In an era when filmmakers are doubly conscious of the communication that their teams give out at public forums or during interviews, it’s astonishing to see that Y-Films, an off shoot of the prestigious Yash Raj Films (YRF), has gone a step further. Or taken one behind maybe?
The promotional strategy they have employed for their upcoming Riteish Deshmukh and Vivek Oberoi-starrer Bank Chor is nothing sort of revolutionary. It has the potential to either hit the jackpot or backfire. The makers have done something which others normally don’t dare to think of — they have taken digs at their own film and even dubbed it as the worst film. They've called it a film which YRF will be ashamed of. Picture the stuff they have employed as part of their campaign — they came out with an ‘honest’ trailer of the film, made some news by piggy-backing on Shah Rukh Khan’s film poster and a tweet from the superstar, the cast offered their tashreef to be part of a roast – all in the name of pulling viewers towards their film, and chanting all the while that none could be worse than them.
This surely is brave, new stuff to make a film resonate with audiences.
Now the moot question is this: How does the promotional strategy help by deriding and belittling the film itself? To me, this kind of communication around a film is nothing short of very risky proposition, as the audience in India is not quite discerning. Film-goers remain traditional at heart and take time to digest radical views and opinions. When the very same question was posed to Ashish Patil, head honcho of Y-Films, he said, “We are really imandaar people. Why wait for others to take our tashreef when we can do it ourselves. We are hoping, praying, begging and pleading to laugh and the world will laugh with us.” This is not a direct answer, but it is in tune with the grammar of the film.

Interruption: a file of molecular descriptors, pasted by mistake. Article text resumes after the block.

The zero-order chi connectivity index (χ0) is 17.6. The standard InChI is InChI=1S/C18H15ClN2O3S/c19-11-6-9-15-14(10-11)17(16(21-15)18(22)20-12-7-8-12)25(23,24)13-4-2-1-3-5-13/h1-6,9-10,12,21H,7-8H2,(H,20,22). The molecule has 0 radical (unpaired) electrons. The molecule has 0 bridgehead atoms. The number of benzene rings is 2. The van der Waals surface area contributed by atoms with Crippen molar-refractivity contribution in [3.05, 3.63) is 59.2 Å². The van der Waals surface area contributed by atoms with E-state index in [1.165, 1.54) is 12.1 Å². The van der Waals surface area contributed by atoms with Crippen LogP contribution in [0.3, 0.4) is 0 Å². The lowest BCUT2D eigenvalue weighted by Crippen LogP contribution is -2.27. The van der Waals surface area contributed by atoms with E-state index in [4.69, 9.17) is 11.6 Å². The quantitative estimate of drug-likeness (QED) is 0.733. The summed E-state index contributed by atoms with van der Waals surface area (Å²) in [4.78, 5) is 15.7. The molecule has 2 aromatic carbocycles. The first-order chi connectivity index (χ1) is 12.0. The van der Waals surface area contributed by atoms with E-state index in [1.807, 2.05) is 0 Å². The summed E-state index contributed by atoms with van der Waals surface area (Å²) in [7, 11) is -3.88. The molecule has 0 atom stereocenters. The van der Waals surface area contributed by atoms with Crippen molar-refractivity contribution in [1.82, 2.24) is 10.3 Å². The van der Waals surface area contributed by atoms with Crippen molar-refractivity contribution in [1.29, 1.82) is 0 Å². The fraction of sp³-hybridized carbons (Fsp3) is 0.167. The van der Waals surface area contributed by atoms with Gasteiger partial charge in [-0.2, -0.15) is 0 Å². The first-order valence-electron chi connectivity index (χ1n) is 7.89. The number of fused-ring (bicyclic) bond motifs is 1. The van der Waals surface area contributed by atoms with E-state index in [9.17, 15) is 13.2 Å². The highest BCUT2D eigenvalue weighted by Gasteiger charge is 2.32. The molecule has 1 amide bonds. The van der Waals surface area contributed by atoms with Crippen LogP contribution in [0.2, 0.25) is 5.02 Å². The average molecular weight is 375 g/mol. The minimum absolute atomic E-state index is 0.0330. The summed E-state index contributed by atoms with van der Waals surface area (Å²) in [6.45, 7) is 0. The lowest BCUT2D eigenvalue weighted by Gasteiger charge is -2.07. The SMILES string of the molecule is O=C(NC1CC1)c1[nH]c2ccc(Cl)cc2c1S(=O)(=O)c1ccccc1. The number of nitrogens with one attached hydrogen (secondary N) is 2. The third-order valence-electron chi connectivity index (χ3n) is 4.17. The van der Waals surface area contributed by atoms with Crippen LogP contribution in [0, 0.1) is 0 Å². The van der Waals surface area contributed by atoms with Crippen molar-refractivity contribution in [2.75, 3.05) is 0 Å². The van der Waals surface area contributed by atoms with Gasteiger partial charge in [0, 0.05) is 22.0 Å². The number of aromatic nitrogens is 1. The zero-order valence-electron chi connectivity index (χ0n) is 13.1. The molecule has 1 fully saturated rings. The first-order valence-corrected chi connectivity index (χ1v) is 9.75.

"We have got nothing to lose, at least someone will have to take notice to engage in backlash,” is what Ashish Patil quipped when asked about the possibility of backlash as a result of the entire campaign. He also credited the origin of the film’s campaign tone to ‘desperation’. Its seems both startling and baffling, as Patil’s statement seems to wash away years of labour, hard work and money pumped in by the film’s makers. The producer of Bank Chor seems to follow Ludwig Wittgenstein, the Austrian philosopher, who once had famously remarked that, “If people never did silly things, nothing intelligent would ever get done.”
In an era of trying to gain eyeballs and building a digital footprint, Y-Films has made quite a few web series across different subjects. While their tone remains irreverent, their content is always strong. Is this move to promote Bank Chor in this particular manner also a big visibility-gaining move by the mother ship, Yash Raj Films? Given that it’s the only production house that does not believes in the culture of paid articles, this could be a subtle-but-loaded experiment to launch a whole new way to promote films.
Bank Chor was in the making for the longest time, with murmurs that the content hadn’t worked with Aditya Chopra, the head honcho of YRF. Now that the film is releasing with a delay, and with such an offbeat, bold promotional strategy, it will hopefully pack a punch and surprise.
When a film starts taking a dig at itself, one really wonders why and if at all should one go and watch the film. The very first press release dubbed Bank Chor as India’s stupidest film after the Dhoom franchise, and since then, they have ensured that the communication is the same in all their releases. If this campaign indeed works, we are in for some fresh thinking in Bollywood, at least on the promotions front. The success of this campaign will surely give other filmmakers reasons to throw out conventional and stereotypical methods of promotion, and adopt bold, innovative approaches, which are greatly needed in an otherwise mundane industry.
Published Date: Jun 04, 2017 07:19 pm | Updated Date: Jun 04, 2017 07:19 pm